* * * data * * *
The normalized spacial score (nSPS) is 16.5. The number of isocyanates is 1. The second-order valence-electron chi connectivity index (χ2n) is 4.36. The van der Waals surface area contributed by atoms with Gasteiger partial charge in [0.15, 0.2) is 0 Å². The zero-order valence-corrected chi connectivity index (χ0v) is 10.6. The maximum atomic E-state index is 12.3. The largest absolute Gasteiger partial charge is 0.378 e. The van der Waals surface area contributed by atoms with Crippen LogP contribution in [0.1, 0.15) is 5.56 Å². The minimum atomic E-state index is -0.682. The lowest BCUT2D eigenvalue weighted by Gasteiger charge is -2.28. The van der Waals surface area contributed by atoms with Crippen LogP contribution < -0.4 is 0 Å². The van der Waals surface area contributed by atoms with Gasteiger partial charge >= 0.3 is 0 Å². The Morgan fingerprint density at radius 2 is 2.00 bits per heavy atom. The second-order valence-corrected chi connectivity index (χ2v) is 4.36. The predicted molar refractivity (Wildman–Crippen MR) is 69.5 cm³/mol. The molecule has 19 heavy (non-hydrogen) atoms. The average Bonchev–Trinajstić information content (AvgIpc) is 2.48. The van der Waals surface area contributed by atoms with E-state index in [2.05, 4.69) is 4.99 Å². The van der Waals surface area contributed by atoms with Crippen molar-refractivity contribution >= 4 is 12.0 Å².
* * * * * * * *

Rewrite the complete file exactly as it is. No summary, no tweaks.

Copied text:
The normalized spacial score (nSPS) is 16.5. The number of isocyanates is 1. The second-order valence-electron chi connectivity index (χ2n) is 4.36. The van der Waals surface area contributed by atoms with Gasteiger partial charge in [0.15, 0.2) is 0 Å². The zero-order valence-corrected chi connectivity index (χ0v) is 10.6. The maximum atomic E-state index is 12.3. The largest absolute Gasteiger partial charge is 0.378 e. The van der Waals surface area contributed by atoms with Crippen LogP contribution in [0.1, 0.15) is 5.56 Å². The minimum atomic E-state index is -0.682. The lowest BCUT2D eigenvalue weighted by Gasteiger charge is -2.28. The van der Waals surface area contributed by atoms with Crippen LogP contribution < -0.4 is 0 Å². The van der Waals surface area contributed by atoms with Gasteiger partial charge >= 0.3 is 0 Å². The Morgan fingerprint density at radius 2 is 2.00 bits per heavy atom. The second-order valence-corrected chi connectivity index (χ2v) is 4.36. The predicted molar refractivity (Wildman–Crippen MR) is 69.5 cm³/mol. The molecule has 19 heavy (non-hydrogen) atoms. The average Bonchev–Trinajstić information content (AvgIpc) is 2.48. The van der Waals surface area contributed by atoms with E-state index in [2.05, 4.69) is 4.99 Å². The van der Waals surface area contributed by atoms with Crippen molar-refractivity contribution >= 4 is 12.0 Å².